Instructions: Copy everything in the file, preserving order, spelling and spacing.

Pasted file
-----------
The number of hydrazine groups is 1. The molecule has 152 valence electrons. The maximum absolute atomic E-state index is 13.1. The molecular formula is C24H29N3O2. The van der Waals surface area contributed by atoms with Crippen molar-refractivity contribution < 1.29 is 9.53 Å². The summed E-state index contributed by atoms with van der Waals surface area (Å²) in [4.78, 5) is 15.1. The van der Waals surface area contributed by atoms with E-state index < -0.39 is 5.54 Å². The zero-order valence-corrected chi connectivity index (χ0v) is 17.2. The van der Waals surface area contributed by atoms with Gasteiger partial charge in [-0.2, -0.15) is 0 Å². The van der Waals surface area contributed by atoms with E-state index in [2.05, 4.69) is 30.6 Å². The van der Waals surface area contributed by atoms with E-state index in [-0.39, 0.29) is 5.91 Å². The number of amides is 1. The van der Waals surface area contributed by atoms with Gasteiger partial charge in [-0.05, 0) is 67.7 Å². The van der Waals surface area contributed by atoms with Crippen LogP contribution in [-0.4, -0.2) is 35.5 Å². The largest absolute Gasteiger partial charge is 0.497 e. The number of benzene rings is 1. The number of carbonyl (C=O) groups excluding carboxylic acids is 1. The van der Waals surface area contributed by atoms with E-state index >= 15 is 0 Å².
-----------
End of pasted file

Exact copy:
The number of hydrazine groups is 1. The molecule has 152 valence electrons. The maximum absolute atomic E-state index is 13.1. The molecular formula is C24H29N3O2. The van der Waals surface area contributed by atoms with Crippen molar-refractivity contribution < 1.29 is 9.53 Å². The summed E-state index contributed by atoms with van der Waals surface area (Å²) in [4.78, 5) is 15.1. The van der Waals surface area contributed by atoms with E-state index < -0.39 is 5.54 Å². The zero-order valence-corrected chi connectivity index (χ0v) is 17.2. The van der Waals surface area contributed by atoms with Gasteiger partial charge in [-0.2, -0.15) is 0 Å². The van der Waals surface area contributed by atoms with E-state index in [2.05, 4.69) is 30.6 Å². The van der Waals surface area contributed by atoms with E-state index in [-0.39, 0.29) is 5.91 Å². The number of amides is 1. The van der Waals surface area contributed by atoms with Gasteiger partial charge in [-0.05, 0) is 67.7 Å². The van der Waals surface area contributed by atoms with Crippen LogP contribution in [-0.4, -0.2) is 35.5 Å². The largest absolute Gasteiger partial charge is 0.497 e. The number of benzene rings is 1. The number of carbonyl (C=O) groups excluding carboxylic acids is 1. The van der Waals surface area contributed by atoms with E-state index >= 15 is 0 Å².